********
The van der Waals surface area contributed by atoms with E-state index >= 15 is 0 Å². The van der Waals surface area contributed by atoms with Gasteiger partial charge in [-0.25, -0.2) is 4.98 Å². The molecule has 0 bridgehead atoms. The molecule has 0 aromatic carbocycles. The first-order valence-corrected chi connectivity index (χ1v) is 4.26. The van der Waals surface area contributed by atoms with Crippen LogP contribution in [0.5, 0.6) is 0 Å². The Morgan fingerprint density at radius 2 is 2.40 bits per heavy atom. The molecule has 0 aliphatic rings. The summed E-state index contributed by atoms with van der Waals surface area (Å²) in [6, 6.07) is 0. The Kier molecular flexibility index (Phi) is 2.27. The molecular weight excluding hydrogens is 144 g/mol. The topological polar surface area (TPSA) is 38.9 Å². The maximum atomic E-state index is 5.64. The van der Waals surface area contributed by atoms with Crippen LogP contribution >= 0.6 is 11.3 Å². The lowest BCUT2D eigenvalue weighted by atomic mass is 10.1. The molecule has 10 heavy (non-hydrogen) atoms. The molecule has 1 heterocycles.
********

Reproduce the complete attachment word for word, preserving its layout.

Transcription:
The van der Waals surface area contributed by atoms with E-state index >= 15 is 0 Å². The van der Waals surface area contributed by atoms with Gasteiger partial charge in [-0.25, -0.2) is 4.98 Å². The molecule has 0 bridgehead atoms. The molecule has 0 aromatic carbocycles. The first-order valence-corrected chi connectivity index (χ1v) is 4.26. The van der Waals surface area contributed by atoms with Crippen LogP contribution in [0.5, 0.6) is 0 Å². The Morgan fingerprint density at radius 2 is 2.40 bits per heavy atom. The molecule has 0 aliphatic rings. The summed E-state index contributed by atoms with van der Waals surface area (Å²) in [6, 6.07) is 0. The Kier molecular flexibility index (Phi) is 2.27. The molecular weight excluding hydrogens is 144 g/mol. The topological polar surface area (TPSA) is 38.9 Å². The maximum atomic E-state index is 5.64. The van der Waals surface area contributed by atoms with Crippen LogP contribution >= 0.6 is 11.3 Å². The lowest BCUT2D eigenvalue weighted by atomic mass is 10.1. The molecule has 10 heavy (non-hydrogen) atoms. The molecule has 1 heterocycles.